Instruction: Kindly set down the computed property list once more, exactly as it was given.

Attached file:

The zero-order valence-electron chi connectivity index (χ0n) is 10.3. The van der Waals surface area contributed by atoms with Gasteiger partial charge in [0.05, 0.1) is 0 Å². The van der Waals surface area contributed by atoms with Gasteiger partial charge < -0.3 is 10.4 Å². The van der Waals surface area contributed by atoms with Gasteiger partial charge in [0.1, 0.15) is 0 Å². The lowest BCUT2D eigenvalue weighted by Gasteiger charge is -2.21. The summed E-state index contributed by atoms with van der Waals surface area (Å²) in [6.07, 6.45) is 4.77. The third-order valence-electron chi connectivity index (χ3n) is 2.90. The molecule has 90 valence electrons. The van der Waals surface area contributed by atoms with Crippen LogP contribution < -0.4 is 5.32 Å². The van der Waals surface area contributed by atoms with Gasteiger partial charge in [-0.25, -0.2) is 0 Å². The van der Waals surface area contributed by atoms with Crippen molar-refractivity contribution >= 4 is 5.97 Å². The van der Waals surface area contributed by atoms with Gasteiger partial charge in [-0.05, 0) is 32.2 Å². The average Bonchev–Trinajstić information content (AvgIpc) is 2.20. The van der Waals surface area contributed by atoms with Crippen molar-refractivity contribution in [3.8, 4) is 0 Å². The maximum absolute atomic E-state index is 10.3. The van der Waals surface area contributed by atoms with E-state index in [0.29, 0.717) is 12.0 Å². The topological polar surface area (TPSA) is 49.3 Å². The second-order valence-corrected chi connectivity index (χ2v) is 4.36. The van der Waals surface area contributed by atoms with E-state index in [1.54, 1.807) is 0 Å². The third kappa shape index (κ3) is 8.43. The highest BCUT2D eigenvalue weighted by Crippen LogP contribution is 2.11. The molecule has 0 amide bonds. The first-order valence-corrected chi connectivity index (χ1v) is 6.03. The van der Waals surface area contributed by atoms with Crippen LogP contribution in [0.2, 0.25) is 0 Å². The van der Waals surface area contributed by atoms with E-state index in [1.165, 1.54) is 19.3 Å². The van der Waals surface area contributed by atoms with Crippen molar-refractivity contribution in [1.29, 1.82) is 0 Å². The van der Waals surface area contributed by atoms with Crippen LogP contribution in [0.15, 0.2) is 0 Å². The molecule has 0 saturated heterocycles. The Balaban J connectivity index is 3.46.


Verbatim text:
The zero-order valence-electron chi connectivity index (χ0n) is 10.3. The van der Waals surface area contributed by atoms with Gasteiger partial charge in [0.05, 0.1) is 0 Å². The van der Waals surface area contributed by atoms with Gasteiger partial charge < -0.3 is 10.4 Å². The van der Waals surface area contributed by atoms with Gasteiger partial charge in [0.1, 0.15) is 0 Å². The lowest BCUT2D eigenvalue weighted by Gasteiger charge is -2.21. The summed E-state index contributed by atoms with van der Waals surface area (Å²) in [6.07, 6.45) is 4.77. The third-order valence-electron chi connectivity index (χ3n) is 2.90. The molecule has 90 valence electrons. The van der Waals surface area contributed by atoms with Crippen LogP contribution < -0.4 is 5.32 Å². The van der Waals surface area contributed by atoms with Gasteiger partial charge in [-0.25, -0.2) is 0 Å². The van der Waals surface area contributed by atoms with Crippen molar-refractivity contribution >= 4 is 5.97 Å². The van der Waals surface area contributed by atoms with Gasteiger partial charge in [-0.05, 0) is 32.2 Å². The average Bonchev–Trinajstić information content (AvgIpc) is 2.20. The van der Waals surface area contributed by atoms with Crippen molar-refractivity contribution in [3.8, 4) is 0 Å². The maximum absolute atomic E-state index is 10.3. The van der Waals surface area contributed by atoms with E-state index in [0.29, 0.717) is 12.0 Å². The topological polar surface area (TPSA) is 49.3 Å². The second-order valence-corrected chi connectivity index (χ2v) is 4.36. The van der Waals surface area contributed by atoms with E-state index in [1.54, 1.807) is 0 Å². The third kappa shape index (κ3) is 8.43. The highest BCUT2D eigenvalue weighted by Crippen LogP contribution is 2.11. The molecule has 0 amide bonds. The first-order valence-corrected chi connectivity index (χ1v) is 6.03. The van der Waals surface area contributed by atoms with Crippen LogP contribution in [0.2, 0.25) is 0 Å². The van der Waals surface area contributed by atoms with E-state index in [1.165, 1.54) is 19.3 Å². The van der Waals surface area contributed by atoms with Crippen molar-refractivity contribution in [1.29, 1.82) is 0 Å². The van der Waals surface area contributed by atoms with Crippen LogP contribution in [0.15, 0.2) is 0 Å². The molecule has 0 saturated heterocycles. The Balaban J connectivity index is 3.46.